There is no doubt in my mind if spaying heifers was easier on veterinarians arms, was less costly for producers, and the death loss could be all but eliminated, there would be much more of it performed in the cattle sector.
Since BSE, we are seeing bulls left out longer and more unwanted pregnancies showing up in the feedlots, which is creating issues with calving-related problems. Spaying does eliminate these problems.
Historically, at the turn of the last century, spaying was done through the midline just ahead of the udder with heifers either pulled up with ropes or strung out like team ropers now do at rodeos. Even then they recognized the need to prevent certain females from cycling and getting pregnant. These pioneers spawned the modern spaying techniques in the veterinary profession.
Spaying next evolved to a small flank incision, whereby long scissors, through this flank incision, were used to cut and remove the ovaries. To be efficient and humane, animals were prepped in one chute and the surgery performed in the next. The advantages were the total removal of ovaries and nothing was done blindly. The procedure was slow (20 head per hour was considered fast) and scarring was left in the flank creating trimming losses at slaughter. Usually one or two large sutures closed the incision.
Spaying next progressed to where we are today with devices used through the vagina and the ovaries cut off blindly. Heifers need to be starved for at least 24 hours and the procedure needs only one chute. Speed of the procedure approaches double the flank technique (up to 40 head per hour in experienced hands).
The two instruments, which can be used, are the Kimberly-Rupp spay instrument and the Willis spay instrument. The first is a tube-like instrument, which is popped into the abdomen through the vagina. A chamber is opened the ovary is popped into it cut off and removed. This is repeated on the other side and the chamber is checked to make sure both ovaries have been removed and there is no gut present. Seeing part of the intestine means the gut has been perforated, which is not a good thing. The starving shrinks the rumen and intestines pulling them out of the pelvis area and minimizes the chances of gut perforation. We always cover with antibiotics in case any infection has been introduced.
The Willis instrument is a simple tool, light and well machined, which has a slot opening in the end. The object is to pop it through the vagina just above the cervix. With the instrument free in the abdomen, one hand manipulates the instrument and the other gloved arm in the rectum guides each ovary through the drop slot. The Willis spay instrument is pulled back, the ovary is held and cut off. The ovary subsequently drops off into the abdomen. This procedure only has the instrument being introduced into the abdomen once, so infection is reduced. The drawback is that the procedure is all done blind and the bowel can be lacerated.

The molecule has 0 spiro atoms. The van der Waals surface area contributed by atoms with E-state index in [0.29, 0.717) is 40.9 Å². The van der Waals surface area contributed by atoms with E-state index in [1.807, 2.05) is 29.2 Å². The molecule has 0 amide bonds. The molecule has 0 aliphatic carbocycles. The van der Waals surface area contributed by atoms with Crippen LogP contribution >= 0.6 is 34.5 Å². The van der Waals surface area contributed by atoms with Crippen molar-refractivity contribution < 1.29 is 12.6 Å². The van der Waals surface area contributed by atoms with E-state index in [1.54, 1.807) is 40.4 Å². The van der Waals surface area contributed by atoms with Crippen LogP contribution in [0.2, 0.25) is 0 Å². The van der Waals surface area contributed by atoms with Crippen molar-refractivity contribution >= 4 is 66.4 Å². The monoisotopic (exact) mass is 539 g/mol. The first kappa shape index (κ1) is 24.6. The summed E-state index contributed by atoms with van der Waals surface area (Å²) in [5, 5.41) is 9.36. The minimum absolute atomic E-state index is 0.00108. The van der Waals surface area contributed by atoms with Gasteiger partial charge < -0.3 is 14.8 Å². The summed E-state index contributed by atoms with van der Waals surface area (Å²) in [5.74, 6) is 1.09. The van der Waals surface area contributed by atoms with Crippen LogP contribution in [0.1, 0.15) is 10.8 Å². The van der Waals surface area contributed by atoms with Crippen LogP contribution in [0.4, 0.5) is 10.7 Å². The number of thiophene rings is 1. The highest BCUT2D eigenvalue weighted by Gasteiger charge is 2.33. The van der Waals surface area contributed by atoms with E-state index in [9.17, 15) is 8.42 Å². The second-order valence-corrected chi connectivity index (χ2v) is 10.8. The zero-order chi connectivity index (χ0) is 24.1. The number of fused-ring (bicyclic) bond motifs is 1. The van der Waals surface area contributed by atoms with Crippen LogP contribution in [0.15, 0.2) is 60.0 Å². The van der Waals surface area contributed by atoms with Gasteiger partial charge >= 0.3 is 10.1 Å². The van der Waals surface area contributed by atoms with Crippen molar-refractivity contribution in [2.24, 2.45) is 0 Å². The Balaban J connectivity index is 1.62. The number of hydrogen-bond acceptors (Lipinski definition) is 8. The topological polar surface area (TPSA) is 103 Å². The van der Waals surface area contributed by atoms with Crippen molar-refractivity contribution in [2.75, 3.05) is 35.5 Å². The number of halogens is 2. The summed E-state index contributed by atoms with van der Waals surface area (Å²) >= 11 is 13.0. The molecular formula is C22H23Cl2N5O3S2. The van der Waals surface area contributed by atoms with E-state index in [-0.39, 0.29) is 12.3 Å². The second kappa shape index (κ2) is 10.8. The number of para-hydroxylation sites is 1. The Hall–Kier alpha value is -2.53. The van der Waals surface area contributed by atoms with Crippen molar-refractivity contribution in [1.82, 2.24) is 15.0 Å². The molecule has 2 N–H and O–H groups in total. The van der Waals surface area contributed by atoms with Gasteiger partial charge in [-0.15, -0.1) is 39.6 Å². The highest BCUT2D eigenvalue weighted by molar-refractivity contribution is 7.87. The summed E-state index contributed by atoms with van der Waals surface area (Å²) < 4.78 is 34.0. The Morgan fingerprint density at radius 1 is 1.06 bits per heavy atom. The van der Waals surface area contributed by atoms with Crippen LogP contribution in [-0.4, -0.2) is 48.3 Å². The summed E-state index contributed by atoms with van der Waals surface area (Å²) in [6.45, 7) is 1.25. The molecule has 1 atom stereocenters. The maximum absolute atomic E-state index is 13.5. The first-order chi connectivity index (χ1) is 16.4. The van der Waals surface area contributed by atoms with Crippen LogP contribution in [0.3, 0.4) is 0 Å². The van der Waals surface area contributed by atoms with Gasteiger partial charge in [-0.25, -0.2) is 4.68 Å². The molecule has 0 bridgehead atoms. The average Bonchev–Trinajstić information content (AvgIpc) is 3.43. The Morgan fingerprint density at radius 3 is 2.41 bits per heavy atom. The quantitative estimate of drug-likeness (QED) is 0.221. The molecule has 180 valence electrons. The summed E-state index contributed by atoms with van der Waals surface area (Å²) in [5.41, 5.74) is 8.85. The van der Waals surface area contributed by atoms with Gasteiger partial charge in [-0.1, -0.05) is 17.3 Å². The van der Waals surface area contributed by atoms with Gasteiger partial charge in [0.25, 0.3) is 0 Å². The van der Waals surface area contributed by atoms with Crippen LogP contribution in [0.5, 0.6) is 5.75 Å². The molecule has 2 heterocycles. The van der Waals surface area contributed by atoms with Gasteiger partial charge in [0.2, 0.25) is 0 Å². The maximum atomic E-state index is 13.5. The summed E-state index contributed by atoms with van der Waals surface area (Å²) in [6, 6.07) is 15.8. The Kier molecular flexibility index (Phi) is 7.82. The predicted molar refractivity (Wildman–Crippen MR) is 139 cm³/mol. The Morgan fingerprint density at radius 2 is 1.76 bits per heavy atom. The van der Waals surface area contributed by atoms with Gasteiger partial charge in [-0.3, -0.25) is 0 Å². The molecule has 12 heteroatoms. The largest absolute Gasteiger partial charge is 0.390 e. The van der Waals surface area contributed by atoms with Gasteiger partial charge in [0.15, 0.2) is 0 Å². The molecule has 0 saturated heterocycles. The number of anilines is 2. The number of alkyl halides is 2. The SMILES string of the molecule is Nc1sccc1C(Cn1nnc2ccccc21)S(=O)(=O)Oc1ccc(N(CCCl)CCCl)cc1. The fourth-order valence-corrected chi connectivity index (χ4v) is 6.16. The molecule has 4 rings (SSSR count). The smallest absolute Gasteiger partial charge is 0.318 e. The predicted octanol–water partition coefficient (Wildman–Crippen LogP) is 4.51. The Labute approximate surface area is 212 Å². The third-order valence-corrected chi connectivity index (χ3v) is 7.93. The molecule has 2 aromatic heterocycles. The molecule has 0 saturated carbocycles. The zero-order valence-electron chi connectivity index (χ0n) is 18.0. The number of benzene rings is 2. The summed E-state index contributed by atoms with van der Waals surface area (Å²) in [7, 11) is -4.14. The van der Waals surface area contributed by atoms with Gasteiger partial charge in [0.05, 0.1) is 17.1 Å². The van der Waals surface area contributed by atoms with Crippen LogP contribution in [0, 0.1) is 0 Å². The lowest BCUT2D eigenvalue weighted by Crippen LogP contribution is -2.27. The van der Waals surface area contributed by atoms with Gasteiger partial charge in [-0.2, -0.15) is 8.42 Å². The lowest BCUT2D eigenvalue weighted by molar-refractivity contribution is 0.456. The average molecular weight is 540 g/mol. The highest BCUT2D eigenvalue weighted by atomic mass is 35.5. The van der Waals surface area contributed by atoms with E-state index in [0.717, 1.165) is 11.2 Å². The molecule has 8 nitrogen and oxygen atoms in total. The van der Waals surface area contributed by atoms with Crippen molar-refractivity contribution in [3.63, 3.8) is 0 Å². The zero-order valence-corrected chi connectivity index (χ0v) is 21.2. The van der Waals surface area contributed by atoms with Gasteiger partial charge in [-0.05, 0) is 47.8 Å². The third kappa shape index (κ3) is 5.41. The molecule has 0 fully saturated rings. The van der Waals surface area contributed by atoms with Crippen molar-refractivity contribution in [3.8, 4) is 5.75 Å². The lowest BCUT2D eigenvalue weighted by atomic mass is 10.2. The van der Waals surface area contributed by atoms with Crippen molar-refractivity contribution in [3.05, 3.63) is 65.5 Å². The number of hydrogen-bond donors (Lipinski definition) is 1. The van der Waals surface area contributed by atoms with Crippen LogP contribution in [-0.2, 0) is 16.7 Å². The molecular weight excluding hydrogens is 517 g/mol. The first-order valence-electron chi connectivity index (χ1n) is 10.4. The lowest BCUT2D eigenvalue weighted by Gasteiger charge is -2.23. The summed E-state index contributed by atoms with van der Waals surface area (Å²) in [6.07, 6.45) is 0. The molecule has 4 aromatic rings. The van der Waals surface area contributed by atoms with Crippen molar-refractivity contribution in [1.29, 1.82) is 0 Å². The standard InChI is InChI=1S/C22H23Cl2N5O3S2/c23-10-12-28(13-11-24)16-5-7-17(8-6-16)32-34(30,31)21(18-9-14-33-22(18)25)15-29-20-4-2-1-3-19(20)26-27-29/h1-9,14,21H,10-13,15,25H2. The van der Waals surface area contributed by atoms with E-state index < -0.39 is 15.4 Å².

The major advantages to spaying include increased gains, especially if the spayed heifer is also given a steer implant at the same time. No cycling can also increase gains if the whole group, whether at pasture or in the feedlot, have been done. In instances where breeding heifers and feeder heifers are run together, only the replacement heifers will get bred. The gains carry over to the feedlot by eliminating undesirable pregnancies coming into the yard.
Spayed heifers can also be run with steers at pasture. Studies done in the early 1990’s showed up to a $75 per head advantage with implanted spayed heifers over controls.
Spaying has become somewhat of a lost art, as very few veterinarians did them or did enough to become very proficient. With less experience, the death loss might creep up from lows of 0.25 per cent up to two per cent, which creates a huge difference in the overall profit picture. Most deaths were due to perforated bowels, but occasionally animals would bleed to death.
I know when I spayed pregnant cattle years ago, we still went ahead and spayed them as long as they weren’t greater than six months pregnant. They all aborted uneventfully. The one animal death from blood loss, occurred in an open heifer. With greater proficiency came greater speed, but even then with small heifers there were limits to how many could be done in a day. The procedure was hard on palpator’s shoulders and wrists, as a great deal of dexterity was needed to perform this procedure. A few heifers could become “poor doers,” due to chronic infection, although this was rare as the procedure was covered with antibiotics.
Other countries such as Australia even spay feeder cows successfully and a classmate of mine developed a longer instrument to be used on cows, but found death loss higher.
This article will hopefully refresh some facts about spaying. If anyone wants females spayed, the big task would be finding a veterinarian, as today all the veterinarians, who used to do it to any degree in Alberta, have retired. If the need is there perhaps the new generation of veterinarians will take up the task.
Roy Lewis is a practicing large animal veterinarian at the Westlock Veterinary Center, north of Edmonton, AB. His main interests are bovine reproduction and herd health.